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The need for accurate and timely captions

After offering guarded praise to YouTube in my last post for their auto-captioning feature for English language videos I had the urge over the weekend to test how accurate and timely they really were.
So by uploading a publicly licenced video from the Internet Archive, which demonstrates how to download, print, and make a book, I was able to compare my own captions created using the free caption- and audio-description authoring tool MAGpie with those that YouTube had extracted.

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Work accessibility into your content strategy

Without question the most effective way of making audio and visual content accessible to the widest audience – including those with disabilities – is through the provision of text-based alternatives. Why? Because information rendered in electronic text can be easily enlarged for people with low vision, spoken aloud so that it’s easier for people with reading disabilities to understand, or rendered in whatever tactile form best meets the needs of a user. So what are some of the text-based options available to us for different types of audio and visual content? What could we be doing? What should we be doing? And how can a web content strategy help?

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A little taste of Paris

For those of us unable to reach Paris last month for the Content Strategy Forum and rub shoulders with a room full of people who think about web content more than is considered healthy, STC France have kindly published videos of all the presentations in the plenary hall, including the keynotes by Kristina Halvorson and Rahel Bailie. So make yourself comfortable, grab a notebook and pen, and pour yourself a glass or two of wine (preferably French). It’s just like being there.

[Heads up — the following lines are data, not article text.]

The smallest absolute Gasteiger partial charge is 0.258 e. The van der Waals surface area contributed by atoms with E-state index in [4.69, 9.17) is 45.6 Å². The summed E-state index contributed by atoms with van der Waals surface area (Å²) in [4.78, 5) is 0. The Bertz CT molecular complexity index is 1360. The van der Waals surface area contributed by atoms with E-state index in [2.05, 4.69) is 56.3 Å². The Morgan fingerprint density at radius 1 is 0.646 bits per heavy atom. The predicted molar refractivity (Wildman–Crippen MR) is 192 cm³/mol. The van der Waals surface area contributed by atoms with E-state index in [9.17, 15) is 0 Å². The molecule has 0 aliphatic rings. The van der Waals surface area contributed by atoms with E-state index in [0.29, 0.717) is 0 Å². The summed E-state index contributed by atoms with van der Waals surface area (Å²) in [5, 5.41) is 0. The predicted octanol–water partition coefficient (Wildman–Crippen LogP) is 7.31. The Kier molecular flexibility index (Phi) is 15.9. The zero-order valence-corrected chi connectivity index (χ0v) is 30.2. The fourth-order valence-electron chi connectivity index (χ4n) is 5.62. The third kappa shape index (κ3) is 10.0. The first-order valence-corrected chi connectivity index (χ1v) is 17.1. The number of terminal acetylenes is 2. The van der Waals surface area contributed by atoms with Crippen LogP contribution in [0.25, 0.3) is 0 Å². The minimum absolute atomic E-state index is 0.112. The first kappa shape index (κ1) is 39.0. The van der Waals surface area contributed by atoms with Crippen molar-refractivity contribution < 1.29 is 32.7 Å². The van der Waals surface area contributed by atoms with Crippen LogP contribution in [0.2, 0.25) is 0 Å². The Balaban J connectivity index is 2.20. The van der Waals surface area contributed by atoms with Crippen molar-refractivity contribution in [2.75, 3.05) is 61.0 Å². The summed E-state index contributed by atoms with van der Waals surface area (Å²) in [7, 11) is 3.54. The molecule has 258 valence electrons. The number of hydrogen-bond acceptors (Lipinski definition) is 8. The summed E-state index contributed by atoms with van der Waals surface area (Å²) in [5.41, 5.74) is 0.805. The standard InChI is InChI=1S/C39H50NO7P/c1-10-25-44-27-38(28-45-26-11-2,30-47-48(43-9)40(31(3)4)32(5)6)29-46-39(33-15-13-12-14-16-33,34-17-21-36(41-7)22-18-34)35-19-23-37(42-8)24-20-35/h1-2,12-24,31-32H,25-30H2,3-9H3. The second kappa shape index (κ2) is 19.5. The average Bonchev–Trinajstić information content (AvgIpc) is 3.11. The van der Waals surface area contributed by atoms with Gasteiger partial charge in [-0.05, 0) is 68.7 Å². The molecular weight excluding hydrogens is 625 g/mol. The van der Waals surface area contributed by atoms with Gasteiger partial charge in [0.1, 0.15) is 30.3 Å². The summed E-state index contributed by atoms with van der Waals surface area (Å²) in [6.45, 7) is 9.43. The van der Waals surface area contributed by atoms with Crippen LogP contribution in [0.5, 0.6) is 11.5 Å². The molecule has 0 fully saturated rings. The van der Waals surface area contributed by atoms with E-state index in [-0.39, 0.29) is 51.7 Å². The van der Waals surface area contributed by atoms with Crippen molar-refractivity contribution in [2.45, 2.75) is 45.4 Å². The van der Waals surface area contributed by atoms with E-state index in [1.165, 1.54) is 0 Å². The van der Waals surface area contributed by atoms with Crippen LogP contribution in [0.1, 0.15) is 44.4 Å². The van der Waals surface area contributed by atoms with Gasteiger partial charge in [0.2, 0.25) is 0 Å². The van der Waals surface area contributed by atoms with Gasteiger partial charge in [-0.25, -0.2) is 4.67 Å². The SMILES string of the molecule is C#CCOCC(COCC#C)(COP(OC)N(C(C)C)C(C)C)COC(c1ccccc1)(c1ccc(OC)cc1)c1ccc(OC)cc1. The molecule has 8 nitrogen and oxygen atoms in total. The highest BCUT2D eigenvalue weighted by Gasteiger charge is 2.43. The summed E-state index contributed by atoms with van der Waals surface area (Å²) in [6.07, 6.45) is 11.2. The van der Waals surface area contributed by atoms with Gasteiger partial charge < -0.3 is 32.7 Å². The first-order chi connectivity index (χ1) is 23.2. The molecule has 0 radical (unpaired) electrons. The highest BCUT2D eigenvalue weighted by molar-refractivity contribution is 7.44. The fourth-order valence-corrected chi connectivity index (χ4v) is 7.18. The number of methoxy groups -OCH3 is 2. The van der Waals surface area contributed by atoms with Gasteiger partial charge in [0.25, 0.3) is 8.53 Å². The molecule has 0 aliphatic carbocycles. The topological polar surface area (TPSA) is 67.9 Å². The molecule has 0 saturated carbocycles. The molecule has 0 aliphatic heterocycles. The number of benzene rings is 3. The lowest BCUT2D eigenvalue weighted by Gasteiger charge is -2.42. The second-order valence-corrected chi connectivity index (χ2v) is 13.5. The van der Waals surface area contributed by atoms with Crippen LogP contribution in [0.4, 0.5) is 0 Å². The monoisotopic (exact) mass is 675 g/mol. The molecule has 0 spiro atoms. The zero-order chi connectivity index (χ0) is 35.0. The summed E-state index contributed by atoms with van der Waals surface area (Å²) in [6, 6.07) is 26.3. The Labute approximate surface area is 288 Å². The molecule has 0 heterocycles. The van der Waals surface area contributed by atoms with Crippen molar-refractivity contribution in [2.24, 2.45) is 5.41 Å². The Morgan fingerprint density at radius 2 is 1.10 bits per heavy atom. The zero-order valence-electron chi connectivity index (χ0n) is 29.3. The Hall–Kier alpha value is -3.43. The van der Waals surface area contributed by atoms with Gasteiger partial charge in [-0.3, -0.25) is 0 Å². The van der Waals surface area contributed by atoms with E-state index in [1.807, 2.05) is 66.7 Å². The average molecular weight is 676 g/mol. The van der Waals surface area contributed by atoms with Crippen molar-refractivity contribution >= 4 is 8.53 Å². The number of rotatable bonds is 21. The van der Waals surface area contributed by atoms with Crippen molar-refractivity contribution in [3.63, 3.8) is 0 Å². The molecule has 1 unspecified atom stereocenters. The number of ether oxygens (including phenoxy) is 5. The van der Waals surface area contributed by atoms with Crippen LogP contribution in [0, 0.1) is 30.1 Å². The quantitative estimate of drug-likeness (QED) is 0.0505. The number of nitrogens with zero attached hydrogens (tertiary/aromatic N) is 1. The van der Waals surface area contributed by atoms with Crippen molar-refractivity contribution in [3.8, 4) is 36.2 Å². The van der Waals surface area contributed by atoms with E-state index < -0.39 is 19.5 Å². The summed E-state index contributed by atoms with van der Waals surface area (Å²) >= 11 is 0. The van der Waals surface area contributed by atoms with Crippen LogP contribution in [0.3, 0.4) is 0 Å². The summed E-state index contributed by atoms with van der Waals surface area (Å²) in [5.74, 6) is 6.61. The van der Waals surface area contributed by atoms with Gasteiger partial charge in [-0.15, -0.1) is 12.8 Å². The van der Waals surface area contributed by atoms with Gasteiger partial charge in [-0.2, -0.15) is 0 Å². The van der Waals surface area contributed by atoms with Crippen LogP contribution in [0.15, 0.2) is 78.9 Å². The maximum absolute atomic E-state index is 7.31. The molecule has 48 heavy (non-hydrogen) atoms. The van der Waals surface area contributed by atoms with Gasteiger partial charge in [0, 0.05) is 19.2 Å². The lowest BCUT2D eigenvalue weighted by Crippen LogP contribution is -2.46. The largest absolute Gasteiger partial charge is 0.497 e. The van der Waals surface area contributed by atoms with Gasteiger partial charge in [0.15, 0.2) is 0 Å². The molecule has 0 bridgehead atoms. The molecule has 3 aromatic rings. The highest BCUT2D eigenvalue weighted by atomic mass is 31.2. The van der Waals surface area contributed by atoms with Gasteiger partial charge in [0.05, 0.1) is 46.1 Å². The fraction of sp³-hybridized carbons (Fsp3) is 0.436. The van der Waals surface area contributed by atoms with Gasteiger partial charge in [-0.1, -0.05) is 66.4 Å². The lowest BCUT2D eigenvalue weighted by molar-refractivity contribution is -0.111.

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The delicious rise of content strategy

It’s just shy of eight months since I charted the number of delicious bookmarks tagged with ‘content strategy’ and found that there’d been a significant increase in bookmarking between the back end of 2008 and the first half of of 2009.
The data available to me at the time only went up as far as June, but we now have an additional seven month’s worth that takes us up to February of this year. Well, if that’s not an excuse to plot some more points on the graph then I don’t know what is.

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The social web pond

The social web platforms offer us a chance to engage directly and regularly with new and existing customers or clients, to put them first in the queue for special offers or new products, and to make it easy for them to share our content with their friends. But rather than let the first question be a case of choosing whether to launch a Facebook group, start a company blog, or register on Twitter, it should be to ask just how much time, resources, and budget we’re willing to commit – now and in the long term.